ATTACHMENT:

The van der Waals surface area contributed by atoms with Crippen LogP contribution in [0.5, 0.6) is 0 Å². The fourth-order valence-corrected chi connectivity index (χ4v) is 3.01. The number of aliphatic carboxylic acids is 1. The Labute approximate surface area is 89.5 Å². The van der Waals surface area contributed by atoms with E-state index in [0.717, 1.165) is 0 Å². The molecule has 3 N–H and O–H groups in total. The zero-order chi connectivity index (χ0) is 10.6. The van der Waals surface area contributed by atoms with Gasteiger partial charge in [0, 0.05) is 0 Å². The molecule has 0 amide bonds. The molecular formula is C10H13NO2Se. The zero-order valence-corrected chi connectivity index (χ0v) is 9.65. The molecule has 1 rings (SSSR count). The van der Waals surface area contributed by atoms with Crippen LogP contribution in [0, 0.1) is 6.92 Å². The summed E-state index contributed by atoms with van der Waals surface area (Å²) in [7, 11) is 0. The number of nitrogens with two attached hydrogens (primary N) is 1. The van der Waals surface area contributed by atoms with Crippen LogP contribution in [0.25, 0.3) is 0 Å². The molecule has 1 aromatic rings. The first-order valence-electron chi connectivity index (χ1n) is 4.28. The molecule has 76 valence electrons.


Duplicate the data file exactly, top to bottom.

The van der Waals surface area contributed by atoms with Crippen LogP contribution in [0.5, 0.6) is 0 Å². The fourth-order valence-corrected chi connectivity index (χ4v) is 3.01. The number of aliphatic carboxylic acids is 1. The Labute approximate surface area is 89.5 Å². The van der Waals surface area contributed by atoms with E-state index in [0.717, 1.165) is 0 Å². The molecule has 3 N–H and O–H groups in total. The zero-order chi connectivity index (χ0) is 10.6. The van der Waals surface area contributed by atoms with Gasteiger partial charge in [0, 0.05) is 0 Å². The molecule has 0 amide bonds. The molecular formula is C10H13NO2Se. The zero-order valence-corrected chi connectivity index (χ0v) is 9.65. The molecule has 1 rings (SSSR count). The van der Waals surface area contributed by atoms with Crippen LogP contribution in [0, 0.1) is 6.92 Å². The summed E-state index contributed by atoms with van der Waals surface area (Å²) in [7, 11) is 0. The number of nitrogens with two attached hydrogens (primary N) is 1. The van der Waals surface area contributed by atoms with Crippen LogP contribution in [0.25, 0.3) is 0 Å². The molecule has 1 aromatic rings. The first-order valence-electron chi connectivity index (χ1n) is 4.28. The molecule has 76 valence electrons.